The demand for goods and services from China is still on the high as the Asian country tops the list of import trading partners by 31.41% in the second quarter of 2020, the latest data from Nigeria’s statistics agency shows.
This is despite the sharp fall in the value of the country’s total trade to N6.24 billion, representing 27.30% in Q2, against the 27.46% level recorded in the corresponding quarter, and 27.46% year-on-year.
According to the National Bureau of Statistics Foreign Trade in Goods Statistics released on Wednesday, the value of total imports dropped by 10.69% in the quarter in review, against the level recorded in Q1, but increased by 0.39% year-on-year.
The report however stated that imported goods in agriculture, raw material, solid minerals, manufacturing, and energy all increased by 59.01%, 85.69%, 35.51%, 4.69%, and 591.47% respectively, with other oil products imports recording a decrease by 82.32% in Q2.
It is a different tale for export items as the total goods which left the shores of the country dropped by 45.64% in Q2, lower than the 51.73% recorded in the corresponding year.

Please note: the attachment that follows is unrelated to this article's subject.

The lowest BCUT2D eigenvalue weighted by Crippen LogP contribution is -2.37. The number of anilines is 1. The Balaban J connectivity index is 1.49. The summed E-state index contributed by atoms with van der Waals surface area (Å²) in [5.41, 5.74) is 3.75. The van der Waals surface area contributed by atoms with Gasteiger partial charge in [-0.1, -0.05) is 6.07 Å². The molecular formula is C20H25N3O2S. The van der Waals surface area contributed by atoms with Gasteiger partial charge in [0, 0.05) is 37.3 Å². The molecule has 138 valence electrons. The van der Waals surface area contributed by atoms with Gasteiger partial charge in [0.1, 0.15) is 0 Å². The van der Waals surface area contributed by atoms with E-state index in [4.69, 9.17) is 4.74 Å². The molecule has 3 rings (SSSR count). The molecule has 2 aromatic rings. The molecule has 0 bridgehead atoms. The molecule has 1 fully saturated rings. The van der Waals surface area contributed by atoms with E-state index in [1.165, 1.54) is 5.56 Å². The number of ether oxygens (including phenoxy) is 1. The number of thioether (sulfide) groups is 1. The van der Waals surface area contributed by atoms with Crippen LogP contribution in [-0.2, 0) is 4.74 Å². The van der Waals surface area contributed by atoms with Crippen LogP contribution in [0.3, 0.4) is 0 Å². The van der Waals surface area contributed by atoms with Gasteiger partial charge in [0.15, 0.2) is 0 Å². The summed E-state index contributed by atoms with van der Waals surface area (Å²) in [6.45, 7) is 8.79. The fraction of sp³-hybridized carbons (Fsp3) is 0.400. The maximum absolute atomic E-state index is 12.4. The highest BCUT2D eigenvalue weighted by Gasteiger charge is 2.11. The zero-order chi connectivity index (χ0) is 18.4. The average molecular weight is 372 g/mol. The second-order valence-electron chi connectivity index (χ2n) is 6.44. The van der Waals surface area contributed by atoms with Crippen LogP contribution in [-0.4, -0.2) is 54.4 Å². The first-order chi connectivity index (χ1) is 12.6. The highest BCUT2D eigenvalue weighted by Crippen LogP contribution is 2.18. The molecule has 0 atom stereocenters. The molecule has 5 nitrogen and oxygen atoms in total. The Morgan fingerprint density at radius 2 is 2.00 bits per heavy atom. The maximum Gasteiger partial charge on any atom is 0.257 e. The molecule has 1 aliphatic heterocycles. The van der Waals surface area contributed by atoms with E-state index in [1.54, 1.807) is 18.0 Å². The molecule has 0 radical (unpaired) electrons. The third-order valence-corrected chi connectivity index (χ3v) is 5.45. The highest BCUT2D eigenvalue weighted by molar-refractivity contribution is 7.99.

Unlike their performances in the import segment, export in agricultural goods, raw material, solid minerals, manufactured goods, crude oil, and energy goods all decreased significantly.
“Total exports were 45.64% lower in Q2, 2020 than Q1, 2020 and 51.73% lower than Q2, 2019.
“Agricultural goods export dropped 38.2% in Q2, 2020 compared to Q1, 2020 but rose 6.3% year-on-year. Raw material goods export recorded a decrease of 56.2% in Q2, 2020 compared to Q1, 2020, and 52.4% compared with the same quarter in 2019.
“Solid minerals exports registered a decrease of 2.3% in Q2, 2020 compared to Q1, 2020 and 79.4% compared to Q2, 2019. Manufactured goods export decreased in value by 42.8% in Q2, 2020 against the level recorded in Q1, 2020 but increased 139.6% compared with the corresponding quarter in 2019.
However, despite the decrease on a quarterly basis, “crude oil exports decreased in value by 47.2% in Q2, 2020 compared to Q1. Energy goods decreased by 13.7% in Q2, 2020 compared to Q1, 2020. Other oil products decreased by 40.7% in Q2, 2020 compared to Q1, 2020, and failed to increase year-on-year.
Meanwhile, Spain topped the export trading countries by 14.00%, followed by Netherlands, China India, and South Africa.
China, United States, India. Netherlands and Germany made the top five list of major import trading partners in Q2, 2020.
India on Wednesday banned 118 more Chinese apps in a stepped-up backlash over an increasingly bitter border showdown between the giant neighbours.